Posts Tagged ‘system’

Showcase of latest advances in medical imaging for revolutionary proton therapy cancer treatment

The University of Lincoln’s Professor Nigel Allinson MBE will deliver the keynote talk at the tenth International Conference on Position Sensitive Detectors. The conference, which takes place from 7th to 12th September 2014, features the latest developments in this field from leading researchers around the world.

Professor Allinson leads the pioneering PRaVDA (Proton Radiotherapy Verification and Dosimetry Applications) project. He and his multinational team are developing one of the most complex medical instruments ever imagined to improve the delivery of proton beam therapy in the treatment of cancer.

Proton beam therapy is a type of particle therapy that uses a beam of protons to irradiate diseased tissue. Proton beam therapy has the ability to deliver high doses of radiation directly to a tumour site with very little radiation being absorbed into healthy tissue.

PRaVDA, funded by a £1.6 million grant from the Wellcome Trust, will provide a unique instrument capable of producing real-time 3D images — a proton CT — of a patient, drawing data from the same protons used in the treatment itself.

The patent-pending technology, which uses detectors at the heart of the Large Hadron Collider at CERN alongside world-first radiation-hard CMOS imagers, will reduce dose uncertainties from several centimetres to just a few millimetres.

This promises to make proton therapy an option for thousands more cancer patients by reducing the risks of healthy tissue being damaged during treatment, particularly in vulnerable parts of the body such as the brain, eye and spinal cord.

Professor Allinson, who will also be talking about his research to prospective students at the University of Lincoln open day on Saturday, 20th September, said: “PRaVDA will ensure more difficult tumours will become treatable and more patients overall will be able to receive this revolutionary treatment.”

Other members of the PRaVDA team will also present their work at the conference, describing in more detail the high-speed tracking technology that can record the paths of individual protons as they enter and leave a patient. The team will also outline how they make and test the new detectors in PRaVDA to ensure they are resistant to the high levels of radiation present in proton therapy.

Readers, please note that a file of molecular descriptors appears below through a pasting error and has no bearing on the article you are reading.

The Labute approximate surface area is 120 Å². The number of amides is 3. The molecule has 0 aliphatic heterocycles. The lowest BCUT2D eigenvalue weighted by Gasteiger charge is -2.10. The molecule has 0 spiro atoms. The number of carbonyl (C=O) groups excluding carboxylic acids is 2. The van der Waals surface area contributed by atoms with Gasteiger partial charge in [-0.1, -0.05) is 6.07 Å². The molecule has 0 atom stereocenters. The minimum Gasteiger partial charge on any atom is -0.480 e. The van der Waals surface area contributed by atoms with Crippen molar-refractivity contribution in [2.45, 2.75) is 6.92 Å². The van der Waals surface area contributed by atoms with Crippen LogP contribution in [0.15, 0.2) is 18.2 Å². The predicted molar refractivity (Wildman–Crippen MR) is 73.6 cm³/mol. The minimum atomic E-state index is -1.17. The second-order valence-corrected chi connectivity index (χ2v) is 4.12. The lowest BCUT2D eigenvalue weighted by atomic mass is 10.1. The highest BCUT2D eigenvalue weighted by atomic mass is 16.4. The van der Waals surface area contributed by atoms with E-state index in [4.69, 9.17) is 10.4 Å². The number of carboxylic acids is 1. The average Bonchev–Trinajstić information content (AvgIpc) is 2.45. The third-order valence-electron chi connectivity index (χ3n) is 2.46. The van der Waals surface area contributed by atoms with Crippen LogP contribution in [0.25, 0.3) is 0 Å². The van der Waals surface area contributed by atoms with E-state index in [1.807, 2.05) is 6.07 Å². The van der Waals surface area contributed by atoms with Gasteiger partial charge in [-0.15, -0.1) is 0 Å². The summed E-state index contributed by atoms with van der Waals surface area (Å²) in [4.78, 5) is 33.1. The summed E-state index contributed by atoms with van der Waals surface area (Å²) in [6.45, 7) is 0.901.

The researchers have just taken delivery of some of the technology which will lie at the heart of the system: two state-of-the-art custom integrated circuits (chips) which will underpin PRaVDA’s imaging capabilities.

One device is a radiation-hard CMOS imager, measuring 10cm x 6.5cm, and producing more than 1,500 images per second. The camera chip in a mainstream smartphone is a CMOS imager but PRaVDA’s chip is over 300 times larger and operates 50 times faster — the fastest large-area CMOS imager ever made. The completed PRaVDA instrument will contain 48 of these imagers, giving a total imaging area of nearly two-and-a-half square metres.

The second device is the read-out chip for the very high-speed strip detectors that track the passage of individual protons as they enter and exit a patient. This chip, called Rhea, converts the electric charge created by a passing proton into a digital signal with additional logic to provide accurate timing (to one hundredth of one millionth of a second) while preventing erroneous signals being recorded.

The strip detectors were designed at the University of Liverpool by the same team that developed detectors for the Large Hadron Collider at CERN, which led to the discovery of the Higgs Boson in 2013. Nearly 200 Rheas are used in the complete PRaVDA system.

PRaVDA’s industrial partner, ISDI LTD, designed both devices. Their testing was undertaken by the project’s second industrial partner, aSpect Systems GmbH, in Dresden, Germany.

source : http://www.sciencedaily.com/releases/2014/09/140904121147.htm

One-two punch for brain tumors? New clinical trial opens

The experimental approach, based on U-M research, delivers two different genes directly into the brains of patients following the operation to remove the bulk of their tumors.

The idea: trigger immune activity within the brain itself to kill remaining tumor cells — the ones neurosurgeons can’t take out, which make this type of tumor so dangerous.